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How two best friends are bringing slow fashion Mexican craftsmanship to the streets of Vancouver

Slow fashion at its finest.
Slow fashion brand Tilma has Vancouver roots and is made in Mexico by artisans with generational knowledge.

The friendship between Amanda Demeter and Sarah Darcy spans decades, borders, and a business.

In August 2021 the pair launched Tilma, the culmination of their cross-continental friendship and deep love of Mexico's design and craftsmanship.

Demeter and Darcy met in high school on the Sunshine Coast and became inseparable in the early 20s when they moved to Vancouver, but it wasn't until Darcy met her now-husband in Mexico in 2012 that they discovered how important the country would become to them.

Darcy has lived in Cancun, Mexico City, San Miguel de Allende, and Puerto Vallarta, and, being best friends, Demeter was devastated when she moved away.

"My husband and I would visit her regularly wherever she was in Mexico. Since then, we've travelled all over the country together and immersed ourselves in the culture. We've experienced so much together in Mexico, met so many incredible people, and made it our home," recalls Demeter.

Darcy always had a love for Mexican art and the products she would see the artisans creating. Travelling the country seeking out traditional markets was the inspiration for the friends' own slow fashion brand.

They were "astonished by the dedication, hard work and techniques that have been passed down from generation to generation. The products were extremely well made, and absolutely gorgeous but with only two issues," they tell V.I.A over email.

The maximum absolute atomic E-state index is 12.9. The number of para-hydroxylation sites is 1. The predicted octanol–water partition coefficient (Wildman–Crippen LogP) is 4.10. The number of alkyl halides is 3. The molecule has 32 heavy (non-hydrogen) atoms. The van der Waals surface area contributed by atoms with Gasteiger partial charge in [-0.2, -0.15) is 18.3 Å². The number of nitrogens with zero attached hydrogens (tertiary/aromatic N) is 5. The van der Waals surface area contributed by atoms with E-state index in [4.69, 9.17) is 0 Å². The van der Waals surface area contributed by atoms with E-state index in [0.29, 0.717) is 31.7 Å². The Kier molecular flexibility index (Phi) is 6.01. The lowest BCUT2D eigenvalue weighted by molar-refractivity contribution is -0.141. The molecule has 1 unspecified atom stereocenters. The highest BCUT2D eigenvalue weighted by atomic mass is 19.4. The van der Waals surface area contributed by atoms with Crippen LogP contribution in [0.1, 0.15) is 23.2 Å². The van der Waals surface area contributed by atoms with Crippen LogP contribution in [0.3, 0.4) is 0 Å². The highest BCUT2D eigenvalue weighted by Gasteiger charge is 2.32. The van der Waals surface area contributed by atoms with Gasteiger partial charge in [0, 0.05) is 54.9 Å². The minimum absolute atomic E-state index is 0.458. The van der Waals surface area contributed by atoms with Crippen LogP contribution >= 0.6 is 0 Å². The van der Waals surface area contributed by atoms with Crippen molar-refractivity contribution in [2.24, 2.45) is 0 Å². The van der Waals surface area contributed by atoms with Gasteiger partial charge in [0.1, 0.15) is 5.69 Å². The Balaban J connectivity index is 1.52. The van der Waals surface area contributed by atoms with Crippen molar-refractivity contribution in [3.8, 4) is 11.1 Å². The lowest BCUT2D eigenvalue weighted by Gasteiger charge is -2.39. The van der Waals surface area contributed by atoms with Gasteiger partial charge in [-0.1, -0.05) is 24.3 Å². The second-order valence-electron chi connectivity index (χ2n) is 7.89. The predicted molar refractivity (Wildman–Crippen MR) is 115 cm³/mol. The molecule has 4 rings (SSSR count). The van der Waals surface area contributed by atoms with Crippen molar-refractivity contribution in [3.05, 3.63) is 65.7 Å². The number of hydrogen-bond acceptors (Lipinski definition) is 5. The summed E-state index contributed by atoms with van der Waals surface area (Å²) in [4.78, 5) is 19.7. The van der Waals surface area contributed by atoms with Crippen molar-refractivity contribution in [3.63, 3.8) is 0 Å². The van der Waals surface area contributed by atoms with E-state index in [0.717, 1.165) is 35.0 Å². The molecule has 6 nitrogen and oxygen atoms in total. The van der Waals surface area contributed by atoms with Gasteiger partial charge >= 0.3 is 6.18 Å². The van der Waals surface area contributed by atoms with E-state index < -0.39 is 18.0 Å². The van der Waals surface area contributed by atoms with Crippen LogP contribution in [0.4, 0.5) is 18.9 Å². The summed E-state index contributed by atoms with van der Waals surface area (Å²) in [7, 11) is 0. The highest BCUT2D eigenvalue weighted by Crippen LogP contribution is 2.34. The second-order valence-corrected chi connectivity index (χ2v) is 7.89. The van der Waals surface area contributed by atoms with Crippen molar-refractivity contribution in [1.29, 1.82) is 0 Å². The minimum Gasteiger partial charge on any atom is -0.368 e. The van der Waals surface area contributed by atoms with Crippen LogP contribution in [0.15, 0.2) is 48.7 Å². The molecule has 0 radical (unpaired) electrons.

The first issue was the question of how to share the items with the world and the second was, how to make sure they fit with their attire once they left Mexico.

In late 2020 Demeter and her husband joined Darcy in Puerto Vallarta and they started putting our ideas into action.


A post shared by Tilma (@betilma)

The line started with "The Modern Tilma," a handwoven duster with boho fringe inspired by a tilmàtli cloak. The capsule has since expanded to include vegan cactus leather slides, Palma hats, and leather clutches.

"Each product has a slightly different story," says Demeter. For example, the clutches are all hand-tooled by a family of artisans in Guadalajara using a technique called cincelado, a Mexican art passed down from generation to generation.

"Sarah and I were very inspired by the process of cincel, but we could never find one that matched our personal styles which is why we created our Condesa Clutch. The husband from the family who creates these for us learned this technique from his father, and so on, which makes it very special for us to support their family's generational skills."

Each piece is made to order to prevent waste and five per cent of all profits are given back to the local partners' communities.

"With Tilma we hope to spread the beauty of Mexican craftsmanship around the world with a contemporary touch but to also create a fair and equitable lifestyle for our artisans," say Darcy and Demeter.

Tilma hopes to hold pop-ups in Vancouver and Mexico in the future but until then people can order their collection online.